Topics: Turtle and dugong protection, threatened species protection
Illegal poachers killing dugongs and turtles in Far North Queensland are about to face tougher penalties. New laws passed in the Senate today to increase the hunting fines to up to a million dollars in Commonwealth Marine Areas. The Environment Minister is Greg Hunt.
I am determined to wipe out any residual practice of poaching of dugongs and turtles. I think what we find is that these are majestic creatures and this is breakthrough legislation.
Why the need for stricter penalties? Were you finding that you were losing the fight against poaching in Far North Queensland?
Well there was a very strong call in my meetings with the community. I found that both traditional owners, who were concerned about their good name and their history being misused by poachers. And then people elsewhere in the community were deeply, deeply worried about the problem of poaching.
Traditional owners have welcomed the move. Gavin Singleton is a project officer at the Dawul Wuru Indigenous Corporation near Cairns. He’s hoping the tougher fines will deter poachers.
We do have a lot of people who are illegally taking those kinds of marine resources. Firstly, there’s issues of the sustainability reason. It’s unsustainable. We even get into stuff like the conservation part. We also touch on the animal cruelty stuff as well.
But, he says native title holders will still want to be able to hunt dugongs in their waters.
Traditional owners, within the traditional sea country area, for those people, that’s where there’s a bit of uncertainty.
Dugongs are just one Australian species under serious threat. A new study says 21 per cent of native land mammals are threatened. Dr John Woinarski, from Charles Darwin University is the author. He warns the situation for threatened Australian mammals is catastrophic.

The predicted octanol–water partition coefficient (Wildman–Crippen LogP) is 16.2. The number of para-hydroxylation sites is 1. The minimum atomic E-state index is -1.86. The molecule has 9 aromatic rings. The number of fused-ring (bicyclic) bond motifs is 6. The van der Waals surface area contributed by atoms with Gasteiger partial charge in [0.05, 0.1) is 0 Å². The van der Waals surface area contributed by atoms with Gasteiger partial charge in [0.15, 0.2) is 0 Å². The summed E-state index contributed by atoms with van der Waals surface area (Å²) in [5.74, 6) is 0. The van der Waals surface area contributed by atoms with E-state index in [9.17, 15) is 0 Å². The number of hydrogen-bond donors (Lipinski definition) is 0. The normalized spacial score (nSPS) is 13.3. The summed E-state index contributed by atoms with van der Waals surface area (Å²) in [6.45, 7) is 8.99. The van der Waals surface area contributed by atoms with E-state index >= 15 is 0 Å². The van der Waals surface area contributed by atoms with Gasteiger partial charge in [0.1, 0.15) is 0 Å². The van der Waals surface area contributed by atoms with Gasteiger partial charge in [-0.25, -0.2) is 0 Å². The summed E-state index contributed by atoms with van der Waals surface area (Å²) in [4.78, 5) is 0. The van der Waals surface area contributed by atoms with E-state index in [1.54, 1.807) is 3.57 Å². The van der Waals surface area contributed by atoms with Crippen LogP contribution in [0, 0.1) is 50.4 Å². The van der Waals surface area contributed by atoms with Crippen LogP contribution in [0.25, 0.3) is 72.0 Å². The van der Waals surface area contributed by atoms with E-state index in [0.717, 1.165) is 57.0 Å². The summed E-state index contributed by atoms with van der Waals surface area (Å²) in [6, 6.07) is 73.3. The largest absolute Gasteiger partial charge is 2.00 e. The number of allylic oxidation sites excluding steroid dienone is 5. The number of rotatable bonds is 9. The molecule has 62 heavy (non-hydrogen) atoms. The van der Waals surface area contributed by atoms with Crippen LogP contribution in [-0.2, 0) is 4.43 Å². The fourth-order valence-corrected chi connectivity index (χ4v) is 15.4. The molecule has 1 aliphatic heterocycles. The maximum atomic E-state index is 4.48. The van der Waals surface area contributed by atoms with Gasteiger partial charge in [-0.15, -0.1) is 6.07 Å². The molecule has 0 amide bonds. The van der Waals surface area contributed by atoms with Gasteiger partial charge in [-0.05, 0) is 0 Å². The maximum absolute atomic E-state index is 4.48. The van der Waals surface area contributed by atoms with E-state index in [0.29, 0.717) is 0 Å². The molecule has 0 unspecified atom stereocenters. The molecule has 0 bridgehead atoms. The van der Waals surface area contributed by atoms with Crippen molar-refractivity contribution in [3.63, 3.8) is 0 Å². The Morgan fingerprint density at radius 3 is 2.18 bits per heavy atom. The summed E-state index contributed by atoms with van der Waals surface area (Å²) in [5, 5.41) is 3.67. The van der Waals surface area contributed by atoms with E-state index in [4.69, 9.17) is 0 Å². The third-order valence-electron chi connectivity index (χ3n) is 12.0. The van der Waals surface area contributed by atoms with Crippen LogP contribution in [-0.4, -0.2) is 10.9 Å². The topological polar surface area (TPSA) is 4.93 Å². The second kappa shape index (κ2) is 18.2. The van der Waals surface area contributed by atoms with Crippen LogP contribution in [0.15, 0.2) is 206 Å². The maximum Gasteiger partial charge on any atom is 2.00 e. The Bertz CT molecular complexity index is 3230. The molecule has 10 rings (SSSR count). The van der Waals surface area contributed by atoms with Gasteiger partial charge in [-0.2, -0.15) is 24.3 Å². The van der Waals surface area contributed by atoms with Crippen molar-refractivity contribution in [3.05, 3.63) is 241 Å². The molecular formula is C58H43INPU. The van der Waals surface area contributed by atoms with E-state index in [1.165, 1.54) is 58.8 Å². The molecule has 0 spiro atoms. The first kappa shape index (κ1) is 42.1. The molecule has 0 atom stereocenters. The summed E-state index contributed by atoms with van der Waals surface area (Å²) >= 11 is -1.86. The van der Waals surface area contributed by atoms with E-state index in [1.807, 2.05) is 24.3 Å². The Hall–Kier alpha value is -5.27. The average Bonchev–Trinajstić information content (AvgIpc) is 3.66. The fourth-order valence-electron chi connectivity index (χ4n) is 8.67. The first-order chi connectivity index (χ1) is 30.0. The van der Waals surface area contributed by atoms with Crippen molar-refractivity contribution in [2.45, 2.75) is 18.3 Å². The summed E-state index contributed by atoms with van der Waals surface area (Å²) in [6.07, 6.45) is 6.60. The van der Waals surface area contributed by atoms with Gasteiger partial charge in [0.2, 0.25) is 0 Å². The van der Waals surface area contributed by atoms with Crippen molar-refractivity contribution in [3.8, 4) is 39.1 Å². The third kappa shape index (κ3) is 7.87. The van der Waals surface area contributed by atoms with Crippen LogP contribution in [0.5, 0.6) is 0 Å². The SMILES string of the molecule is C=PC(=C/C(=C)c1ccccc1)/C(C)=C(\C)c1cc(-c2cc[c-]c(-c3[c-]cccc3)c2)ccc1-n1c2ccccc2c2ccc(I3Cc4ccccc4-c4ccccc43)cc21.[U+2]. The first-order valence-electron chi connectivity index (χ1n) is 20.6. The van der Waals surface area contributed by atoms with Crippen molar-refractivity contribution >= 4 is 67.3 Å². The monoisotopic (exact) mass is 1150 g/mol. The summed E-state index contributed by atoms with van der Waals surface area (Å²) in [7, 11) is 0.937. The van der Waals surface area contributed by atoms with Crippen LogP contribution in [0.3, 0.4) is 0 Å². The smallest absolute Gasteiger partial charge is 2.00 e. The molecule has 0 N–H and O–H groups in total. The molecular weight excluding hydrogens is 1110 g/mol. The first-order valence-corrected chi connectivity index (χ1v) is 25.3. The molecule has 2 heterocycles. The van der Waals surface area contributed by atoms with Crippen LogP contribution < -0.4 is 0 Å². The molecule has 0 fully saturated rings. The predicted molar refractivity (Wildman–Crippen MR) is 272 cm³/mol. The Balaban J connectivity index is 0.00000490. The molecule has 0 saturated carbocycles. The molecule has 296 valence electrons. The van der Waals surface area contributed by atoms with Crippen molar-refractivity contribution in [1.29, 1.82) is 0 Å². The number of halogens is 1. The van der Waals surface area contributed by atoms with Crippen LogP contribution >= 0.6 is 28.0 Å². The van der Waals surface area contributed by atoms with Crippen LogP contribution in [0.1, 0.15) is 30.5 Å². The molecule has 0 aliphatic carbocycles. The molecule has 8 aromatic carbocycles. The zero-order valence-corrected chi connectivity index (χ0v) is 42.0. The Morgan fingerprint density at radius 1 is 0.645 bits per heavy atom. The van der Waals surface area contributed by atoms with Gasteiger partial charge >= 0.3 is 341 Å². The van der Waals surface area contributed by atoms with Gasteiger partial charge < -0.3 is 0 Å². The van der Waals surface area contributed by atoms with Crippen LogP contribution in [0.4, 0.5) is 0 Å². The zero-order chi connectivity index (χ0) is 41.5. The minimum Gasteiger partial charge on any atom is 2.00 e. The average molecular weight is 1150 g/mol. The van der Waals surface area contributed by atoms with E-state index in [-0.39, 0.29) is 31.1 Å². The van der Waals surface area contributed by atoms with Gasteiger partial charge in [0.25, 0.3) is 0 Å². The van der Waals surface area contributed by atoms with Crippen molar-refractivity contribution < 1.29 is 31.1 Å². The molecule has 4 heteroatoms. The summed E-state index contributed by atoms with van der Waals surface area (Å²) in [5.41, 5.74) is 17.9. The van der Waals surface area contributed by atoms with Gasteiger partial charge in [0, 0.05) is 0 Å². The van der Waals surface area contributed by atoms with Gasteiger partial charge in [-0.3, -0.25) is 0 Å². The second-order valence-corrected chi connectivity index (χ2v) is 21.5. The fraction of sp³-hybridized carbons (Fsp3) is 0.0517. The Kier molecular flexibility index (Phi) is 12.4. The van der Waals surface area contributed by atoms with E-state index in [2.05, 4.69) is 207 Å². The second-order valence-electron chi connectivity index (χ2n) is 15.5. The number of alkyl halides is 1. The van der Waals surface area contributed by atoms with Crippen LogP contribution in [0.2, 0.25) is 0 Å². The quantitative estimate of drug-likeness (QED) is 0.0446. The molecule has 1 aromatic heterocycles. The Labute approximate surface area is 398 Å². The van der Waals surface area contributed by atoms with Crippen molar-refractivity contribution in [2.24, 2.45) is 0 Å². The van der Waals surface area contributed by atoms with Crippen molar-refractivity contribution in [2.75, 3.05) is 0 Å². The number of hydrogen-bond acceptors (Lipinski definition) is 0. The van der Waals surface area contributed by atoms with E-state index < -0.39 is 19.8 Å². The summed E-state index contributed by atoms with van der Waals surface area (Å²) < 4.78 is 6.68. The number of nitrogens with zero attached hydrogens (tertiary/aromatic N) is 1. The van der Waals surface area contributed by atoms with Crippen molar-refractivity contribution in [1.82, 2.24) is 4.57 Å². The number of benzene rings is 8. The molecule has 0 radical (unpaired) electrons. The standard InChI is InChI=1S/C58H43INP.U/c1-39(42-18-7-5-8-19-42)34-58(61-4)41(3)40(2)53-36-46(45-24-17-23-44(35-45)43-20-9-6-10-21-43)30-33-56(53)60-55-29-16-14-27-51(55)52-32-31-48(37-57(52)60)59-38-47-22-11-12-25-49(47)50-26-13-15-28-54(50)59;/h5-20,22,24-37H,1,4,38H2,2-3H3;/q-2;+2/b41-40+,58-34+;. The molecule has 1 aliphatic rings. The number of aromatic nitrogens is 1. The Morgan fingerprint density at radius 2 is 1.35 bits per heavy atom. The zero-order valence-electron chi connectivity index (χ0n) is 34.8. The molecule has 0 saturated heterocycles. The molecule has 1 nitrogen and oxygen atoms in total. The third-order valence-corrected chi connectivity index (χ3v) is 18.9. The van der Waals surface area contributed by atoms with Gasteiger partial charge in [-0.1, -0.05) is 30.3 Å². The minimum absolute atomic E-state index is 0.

There’s probably about 50 species across plants and animals that we think are in danger of extinction over the next decade. The extent of the problem, I guess, we hadn’t really realised until fairly recently.
The Federal Government has also announced it’s giving $740,000 to 11 conservation projects around the country. Conservationists are working to save animals like the eastern barred bandicoot in Victoria and the western quoll in South Australia.
The Environment Minister, Greg Hunt, again.
Direct, on the ground threatened species protection. In Canberra, looking at work to re-introduce the bettong onto mainland Australia. It was extinct on the mainland, it’s being re-introduced into the mainland and there are real things happening that are making a big difference in the environment and this is a pretty good outcome.
Dr John Woinarski says the new investment is needed, but there are many more animals facing an extinction calamity that won’t benefit.
So I mean, the extent of the problem’s huge and the extent of resources committed to that is nowhere sufficient at this stage. Many of those species have declined drastically over the last decade or so and they do need our help, badly.
And if we don’t provide the types of intensive management that is required now, then those species will undoubtedly disappear in the next decade or two.
That’s the conservation expert, Dr John Woinarski, ending Bridget Brennan’s report.